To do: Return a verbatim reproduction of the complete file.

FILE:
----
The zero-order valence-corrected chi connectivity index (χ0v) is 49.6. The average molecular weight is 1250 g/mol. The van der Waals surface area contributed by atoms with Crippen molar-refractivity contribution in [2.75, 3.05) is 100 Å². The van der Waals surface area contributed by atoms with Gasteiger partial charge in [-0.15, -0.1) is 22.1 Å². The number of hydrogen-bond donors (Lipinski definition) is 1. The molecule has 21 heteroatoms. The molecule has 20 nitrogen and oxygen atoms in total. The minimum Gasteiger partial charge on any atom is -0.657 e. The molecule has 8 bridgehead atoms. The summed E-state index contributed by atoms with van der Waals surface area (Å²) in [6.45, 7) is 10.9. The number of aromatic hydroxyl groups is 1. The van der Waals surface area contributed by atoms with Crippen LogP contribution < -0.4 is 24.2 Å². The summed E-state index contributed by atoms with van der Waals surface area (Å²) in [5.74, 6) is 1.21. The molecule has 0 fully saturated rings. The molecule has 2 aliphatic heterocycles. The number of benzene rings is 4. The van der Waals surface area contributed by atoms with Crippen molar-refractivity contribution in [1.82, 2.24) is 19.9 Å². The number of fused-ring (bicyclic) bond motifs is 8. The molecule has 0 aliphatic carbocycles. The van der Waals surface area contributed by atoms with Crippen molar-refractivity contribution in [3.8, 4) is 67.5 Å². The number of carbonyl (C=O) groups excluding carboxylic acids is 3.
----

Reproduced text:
The zero-order valence-corrected chi connectivity index (χ0v) is 49.6. The average molecular weight is 1250 g/mol. The van der Waals surface area contributed by atoms with Crippen molar-refractivity contribution in [2.75, 3.05) is 100 Å². The van der Waals surface area contributed by atoms with Gasteiger partial charge in [-0.15, -0.1) is 22.1 Å². The number of hydrogen-bond donors (Lipinski definition) is 1. The molecule has 21 heteroatoms. The molecule has 20 nitrogen and oxygen atoms in total. The minimum Gasteiger partial charge on any atom is -0.657 e. The molecule has 8 bridgehead atoms. The summed E-state index contributed by atoms with van der Waals surface area (Å²) in [6.45, 7) is 10.9. The number of aromatic hydroxyl groups is 1. The van der Waals surface area contributed by atoms with Crippen LogP contribution < -0.4 is 24.2 Å². The summed E-state index contributed by atoms with van der Waals surface area (Å²) in [5.74, 6) is 1.21. The molecule has 0 fully saturated rings. The molecule has 2 aliphatic heterocycles. The number of benzene rings is 4. The van der Waals surface area contributed by atoms with Crippen molar-refractivity contribution in [1.82, 2.24) is 19.9 Å². The number of fused-ring (bicyclic) bond motifs is 8. The molecule has 0 aliphatic carbocycles. The van der Waals surface area contributed by atoms with Crippen molar-refractivity contribution in [3.8, 4) is 67.5 Å². The number of carbonyl (C=O) groups excluding carboxylic acids is 3.